Here’s how you can help those in Florida affected by Hurricane Ian’s devastation

Homes and streets submerged. Millions without power. The causeway connecting Sanibel to the mainland in Southwest Florida destroyed.

People are just beginning to get their first glimpse of the devastating destruction Hurricane Ian left behind in Southwest Florida. The Category 4 storm made landfall Wednesday afternoon near Cayo Costa, an island just north of Captiva and off the coast of Fort Myers, before making a second landfall on the mainland, near Pirate Harbor and north of Punta Gorda.

Ian weakened into a tropical storm Thursday as it crossed over Central Florida to the Atlantic, battering parts of the state with heavy rain, gusty winds, “catastrophic flooding” and possible life-threatening storm surge.

Search and rescue efforts are now underway, as crews try to reach people in need who didn’t evacuate ahead of the storm. Officials are checking the safety of roads and bridges and surveying Ian’s damage. Thousands of Floridians have likely lost their homes. Communities will need to rebuild.

Streets of downtown Fort Myers get flooded due to the surge of the Caloosahatchee River as Hurricane Ian hits the west coast of Florida as a Category 4 storm on Wednesday, Sept. 28, 2022.
Streets of downtown Fort Myers get flooded due to the surge of the Caloosahatchee River as Hurricane Ian hits the west coast of Florida as a Category 4 storm on Wednesday, Sept. 28, 2022.

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In times of trouble, people come together to help others out. Some organizations and agencies are already accepting monetary donations to help those impacted by Ian, and more are sure to follow.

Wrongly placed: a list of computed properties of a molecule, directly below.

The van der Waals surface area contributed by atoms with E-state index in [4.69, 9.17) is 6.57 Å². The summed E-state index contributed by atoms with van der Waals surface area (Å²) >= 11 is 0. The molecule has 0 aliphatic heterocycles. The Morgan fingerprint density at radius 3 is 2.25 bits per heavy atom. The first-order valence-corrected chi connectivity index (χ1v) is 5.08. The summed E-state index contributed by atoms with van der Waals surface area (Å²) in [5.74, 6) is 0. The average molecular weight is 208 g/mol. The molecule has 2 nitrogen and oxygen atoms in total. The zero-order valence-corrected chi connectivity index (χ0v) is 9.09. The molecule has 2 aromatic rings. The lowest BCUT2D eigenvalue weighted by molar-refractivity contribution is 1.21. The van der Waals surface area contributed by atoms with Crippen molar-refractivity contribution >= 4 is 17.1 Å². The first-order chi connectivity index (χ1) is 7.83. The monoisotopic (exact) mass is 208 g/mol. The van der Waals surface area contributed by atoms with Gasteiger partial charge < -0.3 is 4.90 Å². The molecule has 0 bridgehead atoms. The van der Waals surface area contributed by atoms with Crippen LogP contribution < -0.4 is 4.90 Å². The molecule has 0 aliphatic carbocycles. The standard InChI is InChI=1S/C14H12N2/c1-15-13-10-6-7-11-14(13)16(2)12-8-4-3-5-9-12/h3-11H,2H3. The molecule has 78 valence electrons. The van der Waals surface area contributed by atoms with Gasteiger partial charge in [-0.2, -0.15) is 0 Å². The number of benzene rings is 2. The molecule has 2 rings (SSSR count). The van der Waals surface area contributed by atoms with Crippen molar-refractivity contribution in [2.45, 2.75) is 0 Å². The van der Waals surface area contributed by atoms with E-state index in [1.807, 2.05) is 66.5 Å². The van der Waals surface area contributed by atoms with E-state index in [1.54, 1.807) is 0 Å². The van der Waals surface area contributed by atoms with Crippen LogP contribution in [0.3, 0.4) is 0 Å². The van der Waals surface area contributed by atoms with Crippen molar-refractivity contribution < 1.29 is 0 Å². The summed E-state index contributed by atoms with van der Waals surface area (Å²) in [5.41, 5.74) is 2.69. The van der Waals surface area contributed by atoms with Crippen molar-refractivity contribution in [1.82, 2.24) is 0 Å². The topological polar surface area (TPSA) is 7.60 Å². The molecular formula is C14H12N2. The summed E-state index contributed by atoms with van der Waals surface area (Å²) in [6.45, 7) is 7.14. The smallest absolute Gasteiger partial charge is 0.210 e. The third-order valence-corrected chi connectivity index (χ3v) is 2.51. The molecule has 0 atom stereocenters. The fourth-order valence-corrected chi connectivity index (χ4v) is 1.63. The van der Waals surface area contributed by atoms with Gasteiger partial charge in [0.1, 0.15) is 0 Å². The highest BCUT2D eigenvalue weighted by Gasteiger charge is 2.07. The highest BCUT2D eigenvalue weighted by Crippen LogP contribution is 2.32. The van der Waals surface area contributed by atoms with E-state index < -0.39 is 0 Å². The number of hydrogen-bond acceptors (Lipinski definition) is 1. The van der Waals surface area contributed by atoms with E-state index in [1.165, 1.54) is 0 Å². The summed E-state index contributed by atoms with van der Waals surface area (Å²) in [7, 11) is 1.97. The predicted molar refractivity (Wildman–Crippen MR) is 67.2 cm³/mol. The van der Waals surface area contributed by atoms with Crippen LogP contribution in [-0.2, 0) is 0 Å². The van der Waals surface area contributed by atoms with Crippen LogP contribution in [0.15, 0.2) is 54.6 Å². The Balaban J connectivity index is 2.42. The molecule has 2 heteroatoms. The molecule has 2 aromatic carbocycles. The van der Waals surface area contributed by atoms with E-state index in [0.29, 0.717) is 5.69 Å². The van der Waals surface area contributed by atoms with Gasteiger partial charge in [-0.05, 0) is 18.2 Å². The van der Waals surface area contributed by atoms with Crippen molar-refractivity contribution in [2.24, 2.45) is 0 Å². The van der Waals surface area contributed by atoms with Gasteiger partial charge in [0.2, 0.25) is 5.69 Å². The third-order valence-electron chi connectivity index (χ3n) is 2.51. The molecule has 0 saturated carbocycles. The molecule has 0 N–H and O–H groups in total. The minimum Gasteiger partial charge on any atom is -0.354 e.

Here’s how you can help those affected:

Donate to Florida’s Disaster Fund, which is used to help the state with its response and recovery efforts during emergencies and disasters like Ian. The money raised will be distributed to service organizations that help people affected in the stricken communities. If you don’t want to make a donation online, you can also text DISASTER to 20222.

Catholic Charities, of the Archdiocese of Miami, is accepting monetary donations to help people recover from Ian and is working directly with Catholic Charities on the west coast that are part of the Dioceses of Venice and St. Petersburg. The Miami-area Catholic Charities is also sending staff to assist with recovery efforts.

Feeding South Florida deployed a trailer of food and water to affected areas in Southwest Florida after the Harry Chapin Food Bank warehouse was submerged and made unaccessible. Feeding South Florida is preparing even more meals to deliver.

The Greater Miami Jewish Federation has created a special relief fund to provide aid to those impacted by Hurricane Ian. If you don’t want to make a donation online, you can also make a check payable to the Greater Miami Jewish Federation, 4200 Biscayne Boulevard, in Miami, Florida 33137. Write “Hurricane Ian Relief Fund” in the memo area of each check.

The American Red Cross is accepting monetary donations to help people affected by Hurricane Ian.